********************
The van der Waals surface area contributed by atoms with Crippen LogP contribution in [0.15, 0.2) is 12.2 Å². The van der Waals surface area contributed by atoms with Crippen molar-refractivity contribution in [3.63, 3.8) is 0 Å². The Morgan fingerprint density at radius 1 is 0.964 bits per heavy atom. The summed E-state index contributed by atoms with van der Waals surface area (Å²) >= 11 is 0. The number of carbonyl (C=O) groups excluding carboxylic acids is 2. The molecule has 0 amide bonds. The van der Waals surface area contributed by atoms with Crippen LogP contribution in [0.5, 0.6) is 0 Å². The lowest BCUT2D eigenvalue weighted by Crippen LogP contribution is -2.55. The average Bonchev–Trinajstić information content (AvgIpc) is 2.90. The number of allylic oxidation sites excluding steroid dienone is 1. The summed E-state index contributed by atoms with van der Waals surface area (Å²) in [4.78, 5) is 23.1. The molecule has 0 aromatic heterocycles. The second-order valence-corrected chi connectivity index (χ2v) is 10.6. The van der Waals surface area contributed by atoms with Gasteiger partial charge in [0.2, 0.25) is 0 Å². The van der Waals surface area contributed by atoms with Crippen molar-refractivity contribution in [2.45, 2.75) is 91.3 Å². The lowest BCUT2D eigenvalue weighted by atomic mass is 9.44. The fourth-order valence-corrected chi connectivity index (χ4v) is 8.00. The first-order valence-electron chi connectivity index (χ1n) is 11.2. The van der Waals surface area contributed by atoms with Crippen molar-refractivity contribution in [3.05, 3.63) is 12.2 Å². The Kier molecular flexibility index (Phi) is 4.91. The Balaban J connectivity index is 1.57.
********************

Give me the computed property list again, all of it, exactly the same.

The van der Waals surface area contributed by atoms with Crippen LogP contribution in [0.15, 0.2) is 12.2 Å². The van der Waals surface area contributed by atoms with Crippen molar-refractivity contribution in [3.63, 3.8) is 0 Å². The Morgan fingerprint density at radius 1 is 0.964 bits per heavy atom. The summed E-state index contributed by atoms with van der Waals surface area (Å²) >= 11 is 0. The number of carbonyl (C=O) groups excluding carboxylic acids is 2. The molecule has 0 amide bonds. The van der Waals surface area contributed by atoms with Crippen LogP contribution in [0.5, 0.6) is 0 Å². The lowest BCUT2D eigenvalue weighted by Crippen LogP contribution is -2.55. The average Bonchev–Trinajstić information content (AvgIpc) is 2.90. The number of allylic oxidation sites excluding steroid dienone is 1. The summed E-state index contributed by atoms with van der Waals surface area (Å²) in [4.78, 5) is 23.1. The molecule has 0 aromatic heterocycles. The second-order valence-corrected chi connectivity index (χ2v) is 10.6. The van der Waals surface area contributed by atoms with Gasteiger partial charge in [0.2, 0.25) is 0 Å². The van der Waals surface area contributed by atoms with Crippen molar-refractivity contribution in [2.45, 2.75) is 91.3 Å². The lowest BCUT2D eigenvalue weighted by atomic mass is 9.44. The fourth-order valence-corrected chi connectivity index (χ4v) is 8.00. The first-order valence-electron chi connectivity index (χ1n) is 11.2. The van der Waals surface area contributed by atoms with Crippen molar-refractivity contribution in [3.05, 3.63) is 12.2 Å². The Kier molecular flexibility index (Phi) is 4.91. The Balaban J connectivity index is 1.57.